If your baby is of average weight & height (or above), chances are he's about to outgrow his infant car seat (if he hasn't already). It's about time for a convertible car seat

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13-month-old Alice chilling in her Britax Boulevard

In a Nutshell

A convertible seat is called so because it starts out rear-facing, usually for babies from 0-24  months (or so), then converts to a forward-facing seat for 2+ year-olds.

There are also “all-in-one” seats, such as the Evenflo Symphony. These seats can be used rear-facing, forward-facing, or as a BPB (belt-positioning booster seat). “Hell, why doesn’t everyone just buy an all-in-one seat?” you ask. Well, because most of them are not tall enough for bigger kids who still need to be in a booster. Translation: You would still have to purchase another/taller booster seat anyway.

Size and Weight

Compared to infant seats, convertible seats are monstrously big — they look like giant baby thrones. With a few exceptions, they are also quite heavy (20+ lbs). Unlike with infant seats, weight is not as big of a deal because you’re not going to be taking it in and out of your car every day and plopping it into a stroller.

The recent trend is to keep children in a harnessed seat (a convertible seat, as opposed to a booster seat) for as long as possible – simply because it’s safer. You see, ten years ago, most convertible seats were rated only up to 40 lbs or so; in the last few years, they’ve become much taller and rated for higher weight so that young kids can stay harnessed longer. This is a good thing because the vast majority of parents have been putting their kids in booster seats far too early.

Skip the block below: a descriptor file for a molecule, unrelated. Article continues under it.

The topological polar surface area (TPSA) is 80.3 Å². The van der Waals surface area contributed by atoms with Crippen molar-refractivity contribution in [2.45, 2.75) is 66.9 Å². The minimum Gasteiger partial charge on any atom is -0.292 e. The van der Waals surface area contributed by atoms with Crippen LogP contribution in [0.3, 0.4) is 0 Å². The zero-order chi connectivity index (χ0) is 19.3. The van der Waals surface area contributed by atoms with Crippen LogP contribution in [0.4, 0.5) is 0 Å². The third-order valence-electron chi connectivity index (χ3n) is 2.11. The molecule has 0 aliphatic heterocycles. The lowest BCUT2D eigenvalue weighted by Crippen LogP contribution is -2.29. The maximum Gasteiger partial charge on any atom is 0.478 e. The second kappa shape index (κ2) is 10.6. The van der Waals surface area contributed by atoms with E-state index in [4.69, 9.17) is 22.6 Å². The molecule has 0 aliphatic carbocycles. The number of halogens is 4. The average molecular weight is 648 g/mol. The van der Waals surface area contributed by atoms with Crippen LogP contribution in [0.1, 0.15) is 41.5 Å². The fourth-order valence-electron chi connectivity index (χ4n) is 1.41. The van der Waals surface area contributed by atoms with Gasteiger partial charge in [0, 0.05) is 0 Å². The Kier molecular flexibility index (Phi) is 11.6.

Nowadays, you’ll see many seats going up to 70 or even 80 lbs. Just remember, though, that a child will almost always outgrow a seat height-wise before they hit the max weight. An 80-lb seat is… let’s just say I’d be shocked to see an 11-year-old (~80 lb) child riding around in a convertible car seat… gimme a break. So, unless your kid is super heavy, you’re never going to hit the upper weight limit – and if you do, your seat will have expired anyway! Hence, a 50-60 lb seat should be sufficient for the vast majority of the population.

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